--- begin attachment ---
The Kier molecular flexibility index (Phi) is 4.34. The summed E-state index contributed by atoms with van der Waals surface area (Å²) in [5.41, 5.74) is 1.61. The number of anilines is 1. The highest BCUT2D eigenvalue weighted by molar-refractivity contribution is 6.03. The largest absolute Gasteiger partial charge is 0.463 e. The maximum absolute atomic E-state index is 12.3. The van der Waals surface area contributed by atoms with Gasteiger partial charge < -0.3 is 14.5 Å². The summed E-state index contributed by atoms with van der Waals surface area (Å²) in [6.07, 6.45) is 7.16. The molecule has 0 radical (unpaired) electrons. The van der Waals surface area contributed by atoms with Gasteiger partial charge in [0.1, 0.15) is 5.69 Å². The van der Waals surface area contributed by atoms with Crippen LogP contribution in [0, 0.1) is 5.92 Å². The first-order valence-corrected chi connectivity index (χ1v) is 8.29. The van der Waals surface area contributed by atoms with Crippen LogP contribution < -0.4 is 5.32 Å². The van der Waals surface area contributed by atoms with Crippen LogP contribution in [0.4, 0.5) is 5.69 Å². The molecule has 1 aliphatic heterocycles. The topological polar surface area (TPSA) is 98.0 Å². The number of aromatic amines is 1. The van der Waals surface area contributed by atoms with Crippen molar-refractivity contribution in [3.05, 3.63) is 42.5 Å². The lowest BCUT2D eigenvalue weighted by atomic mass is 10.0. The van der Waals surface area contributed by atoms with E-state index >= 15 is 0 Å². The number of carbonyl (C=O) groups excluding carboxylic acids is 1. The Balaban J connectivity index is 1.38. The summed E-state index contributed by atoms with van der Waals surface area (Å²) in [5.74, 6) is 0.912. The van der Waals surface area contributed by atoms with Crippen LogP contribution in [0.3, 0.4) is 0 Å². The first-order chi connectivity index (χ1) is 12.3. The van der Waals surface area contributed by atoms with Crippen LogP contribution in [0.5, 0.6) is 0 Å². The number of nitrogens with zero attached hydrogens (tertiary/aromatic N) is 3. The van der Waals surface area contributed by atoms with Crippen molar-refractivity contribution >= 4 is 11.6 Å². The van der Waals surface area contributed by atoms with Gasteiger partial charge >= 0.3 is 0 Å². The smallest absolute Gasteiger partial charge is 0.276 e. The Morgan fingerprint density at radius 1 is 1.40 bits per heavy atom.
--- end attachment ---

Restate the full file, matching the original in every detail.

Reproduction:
The Kier molecular flexibility index (Phi) is 4.34. The summed E-state index contributed by atoms with van der Waals surface area (Å²) in [5.41, 5.74) is 1.61. The number of anilines is 1. The highest BCUT2D eigenvalue weighted by molar-refractivity contribution is 6.03. The largest absolute Gasteiger partial charge is 0.463 e. The maximum absolute atomic E-state index is 12.3. The van der Waals surface area contributed by atoms with Gasteiger partial charge < -0.3 is 14.5 Å². The summed E-state index contributed by atoms with van der Waals surface area (Å²) in [6.07, 6.45) is 7.16. The molecule has 0 radical (unpaired) electrons. The van der Waals surface area contributed by atoms with Gasteiger partial charge in [0.1, 0.15) is 5.69 Å². The van der Waals surface area contributed by atoms with Crippen LogP contribution in [0, 0.1) is 5.92 Å². The first-order valence-corrected chi connectivity index (χ1v) is 8.29. The van der Waals surface area contributed by atoms with Crippen LogP contribution < -0.4 is 5.32 Å². The van der Waals surface area contributed by atoms with Crippen LogP contribution in [0.4, 0.5) is 5.69 Å². The molecule has 1 aliphatic heterocycles. The topological polar surface area (TPSA) is 98.0 Å². The number of aromatic amines is 1. The van der Waals surface area contributed by atoms with Crippen molar-refractivity contribution in [3.05, 3.63) is 42.5 Å². The lowest BCUT2D eigenvalue weighted by atomic mass is 10.0. The van der Waals surface area contributed by atoms with E-state index >= 15 is 0 Å². The number of carbonyl (C=O) groups excluding carboxylic acids is 1. The Balaban J connectivity index is 1.38. The summed E-state index contributed by atoms with van der Waals surface area (Å²) in [5.74, 6) is 0.912. The van der Waals surface area contributed by atoms with Crippen LogP contribution in [0.3, 0.4) is 0 Å². The first-order chi connectivity index (χ1) is 12.3. The van der Waals surface area contributed by atoms with Crippen LogP contribution in [0.5, 0.6) is 0 Å². The number of nitrogens with zero attached hydrogens (tertiary/aromatic N) is 3. The van der Waals surface area contributed by atoms with Crippen molar-refractivity contribution >= 4 is 11.6 Å². The van der Waals surface area contributed by atoms with Gasteiger partial charge >= 0.3 is 0 Å². The smallest absolute Gasteiger partial charge is 0.276 e. The Morgan fingerprint density at radius 1 is 1.40 bits per heavy atom.